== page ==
About this Case Study
Since devolution in 1999, a distinctive Scottish approach to government has evolved that is a consequence of the country’s relative small size, the close-knit networks of public sector and third sector bodies that deliver services, and progressive traditions of Scotland's political culture. As Scotland’s confidence as a devolved nation has further grown, not to mention its experience of managing devolved government, so the government has clarified the Scottish approach in terms of 3 broad principles:
- Improvement in public services, with an emphasis on encouraging practitioners to work locally in developing new initiatives, and an emphasis on experimentation.
- Focusing on people’s ‘assets’ rather than ‘deficits’, thereby emphasising people’s potential to address local problems and develop collective resilience and mutual support.
- Co-production of services using models of innovation that bring users and producers together, again with an emphasis on local initiative.
It is very significant that during this very period when Scotland has been finding its own approach to government based on localism and service innovation, we have witnessed the flowering of service design both internationally and especially in Scotland, where companies like Snook and Nile pioneered new approaches to service design innovation, in many cases in the public sector, Snook pursuing an explicitly socially progressive agenda. We were involved in establishing the first postgraduate course in service design, and latterly through Open Change have worked in the public sector for the Scottish Government, NHS Scotland, and local government.
In Scotland we are now seeing a fascinating and unique landscape of social and political innovation where the aspirations of democratic devolution and socially-engaged service design have combined to create the following:
- The Scottish Approach to Service Design: a Scottish Government initiative that aims to embed service design within all levels of national and local government.
- The Scottish Government’s Programme for Scotland 2017-2018, published in September 2017, explicitly places service design at the heart of policy making.
- Dundee City Council is one of the first cities in the world to adopt city values on design, including how design will “promote social justice and inclusion… (and) involve our communities in collaboratively designing services and solutions”.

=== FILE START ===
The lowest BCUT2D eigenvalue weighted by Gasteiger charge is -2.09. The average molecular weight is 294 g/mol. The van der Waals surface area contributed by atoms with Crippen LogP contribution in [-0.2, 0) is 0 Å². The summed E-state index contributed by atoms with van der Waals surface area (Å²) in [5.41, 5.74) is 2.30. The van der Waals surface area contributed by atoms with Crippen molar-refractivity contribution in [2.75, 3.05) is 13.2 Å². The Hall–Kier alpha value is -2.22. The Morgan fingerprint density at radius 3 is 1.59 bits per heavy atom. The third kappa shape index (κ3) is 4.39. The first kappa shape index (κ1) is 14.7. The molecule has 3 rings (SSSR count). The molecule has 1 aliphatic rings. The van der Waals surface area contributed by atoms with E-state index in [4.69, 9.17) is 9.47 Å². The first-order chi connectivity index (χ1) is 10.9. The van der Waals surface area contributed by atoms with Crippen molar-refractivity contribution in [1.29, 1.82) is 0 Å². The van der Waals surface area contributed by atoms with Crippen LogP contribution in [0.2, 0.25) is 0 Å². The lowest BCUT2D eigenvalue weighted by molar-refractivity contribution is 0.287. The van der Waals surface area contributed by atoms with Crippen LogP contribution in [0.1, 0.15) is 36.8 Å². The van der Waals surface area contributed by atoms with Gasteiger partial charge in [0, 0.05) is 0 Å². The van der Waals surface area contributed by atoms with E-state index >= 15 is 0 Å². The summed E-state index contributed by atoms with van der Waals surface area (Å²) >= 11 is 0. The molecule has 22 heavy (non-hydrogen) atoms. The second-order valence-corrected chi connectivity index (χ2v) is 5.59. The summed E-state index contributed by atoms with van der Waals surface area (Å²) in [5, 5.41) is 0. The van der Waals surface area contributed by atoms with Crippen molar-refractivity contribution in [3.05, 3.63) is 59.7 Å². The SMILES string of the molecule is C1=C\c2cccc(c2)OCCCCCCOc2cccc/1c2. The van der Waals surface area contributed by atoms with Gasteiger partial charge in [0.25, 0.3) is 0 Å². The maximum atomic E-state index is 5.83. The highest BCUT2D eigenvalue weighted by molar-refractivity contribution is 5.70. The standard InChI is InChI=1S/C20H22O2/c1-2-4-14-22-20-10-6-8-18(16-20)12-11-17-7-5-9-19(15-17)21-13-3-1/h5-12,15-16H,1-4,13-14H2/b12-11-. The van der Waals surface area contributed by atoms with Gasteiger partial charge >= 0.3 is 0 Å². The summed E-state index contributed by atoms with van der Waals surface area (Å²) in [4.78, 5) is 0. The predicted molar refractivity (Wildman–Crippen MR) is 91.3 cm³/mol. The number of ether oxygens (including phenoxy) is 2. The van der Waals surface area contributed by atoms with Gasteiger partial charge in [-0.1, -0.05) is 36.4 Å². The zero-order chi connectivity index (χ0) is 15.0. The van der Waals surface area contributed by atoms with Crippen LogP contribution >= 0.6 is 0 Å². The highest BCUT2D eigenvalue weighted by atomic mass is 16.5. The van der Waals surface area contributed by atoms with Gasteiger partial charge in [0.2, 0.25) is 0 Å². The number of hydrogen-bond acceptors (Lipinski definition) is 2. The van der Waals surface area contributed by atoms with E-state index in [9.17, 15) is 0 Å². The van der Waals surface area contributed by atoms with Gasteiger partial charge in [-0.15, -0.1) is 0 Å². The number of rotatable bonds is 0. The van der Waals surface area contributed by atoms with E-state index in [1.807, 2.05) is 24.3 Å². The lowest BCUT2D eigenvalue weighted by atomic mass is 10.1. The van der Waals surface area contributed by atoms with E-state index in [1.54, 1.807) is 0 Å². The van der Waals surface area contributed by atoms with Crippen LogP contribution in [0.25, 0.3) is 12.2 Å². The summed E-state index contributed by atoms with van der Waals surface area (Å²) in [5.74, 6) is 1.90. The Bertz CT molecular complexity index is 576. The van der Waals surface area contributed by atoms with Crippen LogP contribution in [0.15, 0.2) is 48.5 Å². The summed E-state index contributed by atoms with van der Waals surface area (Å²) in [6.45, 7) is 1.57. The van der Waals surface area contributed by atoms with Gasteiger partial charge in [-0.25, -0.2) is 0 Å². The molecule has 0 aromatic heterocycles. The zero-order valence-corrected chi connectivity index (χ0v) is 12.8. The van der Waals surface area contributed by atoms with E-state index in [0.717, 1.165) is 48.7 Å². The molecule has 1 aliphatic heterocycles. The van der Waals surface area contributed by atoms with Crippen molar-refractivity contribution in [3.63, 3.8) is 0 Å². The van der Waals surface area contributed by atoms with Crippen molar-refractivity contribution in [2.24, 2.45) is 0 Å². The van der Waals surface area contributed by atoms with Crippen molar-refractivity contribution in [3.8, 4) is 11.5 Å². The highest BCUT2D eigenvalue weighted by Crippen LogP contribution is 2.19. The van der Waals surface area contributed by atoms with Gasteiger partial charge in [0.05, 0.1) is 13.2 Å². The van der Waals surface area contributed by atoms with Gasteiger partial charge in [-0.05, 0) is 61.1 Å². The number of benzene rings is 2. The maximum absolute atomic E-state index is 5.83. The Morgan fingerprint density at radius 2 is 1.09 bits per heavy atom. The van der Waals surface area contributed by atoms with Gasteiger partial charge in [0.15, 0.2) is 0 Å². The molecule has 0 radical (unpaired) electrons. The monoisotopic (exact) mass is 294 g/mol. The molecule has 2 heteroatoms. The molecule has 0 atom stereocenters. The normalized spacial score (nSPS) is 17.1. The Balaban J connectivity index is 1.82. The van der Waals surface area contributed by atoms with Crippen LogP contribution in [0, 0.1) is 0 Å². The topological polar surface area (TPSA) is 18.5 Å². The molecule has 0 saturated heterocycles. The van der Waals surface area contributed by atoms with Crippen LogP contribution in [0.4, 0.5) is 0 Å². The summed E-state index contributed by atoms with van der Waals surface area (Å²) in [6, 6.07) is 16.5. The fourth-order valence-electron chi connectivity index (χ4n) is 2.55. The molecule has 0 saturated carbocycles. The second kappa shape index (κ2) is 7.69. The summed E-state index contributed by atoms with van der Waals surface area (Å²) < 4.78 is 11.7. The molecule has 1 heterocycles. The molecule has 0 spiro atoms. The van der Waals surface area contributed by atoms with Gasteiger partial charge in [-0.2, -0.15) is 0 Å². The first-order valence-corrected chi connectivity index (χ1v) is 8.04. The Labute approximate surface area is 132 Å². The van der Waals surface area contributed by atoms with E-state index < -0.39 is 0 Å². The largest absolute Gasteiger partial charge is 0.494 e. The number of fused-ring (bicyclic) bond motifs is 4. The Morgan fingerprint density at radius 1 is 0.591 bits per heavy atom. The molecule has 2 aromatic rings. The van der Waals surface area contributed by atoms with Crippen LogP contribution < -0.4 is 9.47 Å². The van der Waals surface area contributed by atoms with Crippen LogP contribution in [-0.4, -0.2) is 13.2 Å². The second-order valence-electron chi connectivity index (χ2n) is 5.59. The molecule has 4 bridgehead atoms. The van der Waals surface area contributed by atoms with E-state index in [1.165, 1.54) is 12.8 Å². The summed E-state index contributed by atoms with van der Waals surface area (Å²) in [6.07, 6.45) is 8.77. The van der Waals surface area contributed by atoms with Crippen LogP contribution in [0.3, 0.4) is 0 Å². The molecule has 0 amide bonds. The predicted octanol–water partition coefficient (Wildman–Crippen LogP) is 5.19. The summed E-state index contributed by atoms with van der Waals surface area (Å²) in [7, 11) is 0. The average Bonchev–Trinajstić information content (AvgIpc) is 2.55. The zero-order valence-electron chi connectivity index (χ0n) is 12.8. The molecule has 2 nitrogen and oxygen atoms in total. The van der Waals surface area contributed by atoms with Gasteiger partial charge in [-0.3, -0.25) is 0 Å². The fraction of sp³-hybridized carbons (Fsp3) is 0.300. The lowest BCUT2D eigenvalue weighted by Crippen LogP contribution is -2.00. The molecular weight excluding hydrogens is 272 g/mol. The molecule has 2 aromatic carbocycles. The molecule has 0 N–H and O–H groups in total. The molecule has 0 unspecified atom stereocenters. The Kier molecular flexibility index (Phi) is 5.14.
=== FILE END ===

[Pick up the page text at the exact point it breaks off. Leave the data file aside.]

- Realistic Medicine: the policy of NHS Scotland as developed by the Chief Medical Officer that places shared decision making and innovation at the heart of the policy.
Our presentation will begin with an outline of Scotland’s approach to government, followed by a summary of recent practices and initiatives that demonstrate how service design has furthered and contributed to this more participatory and inclusive approach.
We will then develop a framework for understanding the relationship between service design and the real politics of government in Scotland. We will suggest the implications that this has for training and education in service design, and draw out lessons that can be learned internationally for the contributions that service design can make - not just to innovating the services provided by government - but to redesigning the very nature of government and democracy itself.
About the Speakers
Mike Press is Director of Open Change and is Emeritus Professor of Design Policy at the University of Dundee. A leading specialist in design management and the application of design to social policy, he has written key texts on these subjects that have been translated into Russian, Spanish and Mandarin. He was joint director of the Home Office's Design Against Crime project from 1999 to 2005 and is a former Chair of the European Academy of Design. He has been research advisor to a number of UK universities, and has undertaken consultancy for universities in Europe and North America. Open Change is one of the partners in the Service Design Academy.
Hazel White is the director of Open Change and leads on strategy and facilitation. She has 25 years' experience in design practice, research and education including setting up one of the world's first postgraduate courses in service design. She currently delivers a programme on Change by Design to 120 Queen’s Young Leaders through the University of Cambridge. She has delivered creative workshops for a range of clients that include the Dasman Diabetes Institute in Kuwait, the Scottish Government, the Scottish Public Pensions Agency, Dundee City Council and a range of business and third sector organisations to help them find problems worth solving. In addition to supporting organisations, she writes on prototyping, co-design and the value of design-led approaches to innovation. Open Change has been awarded V&A Dundee Design Champion status.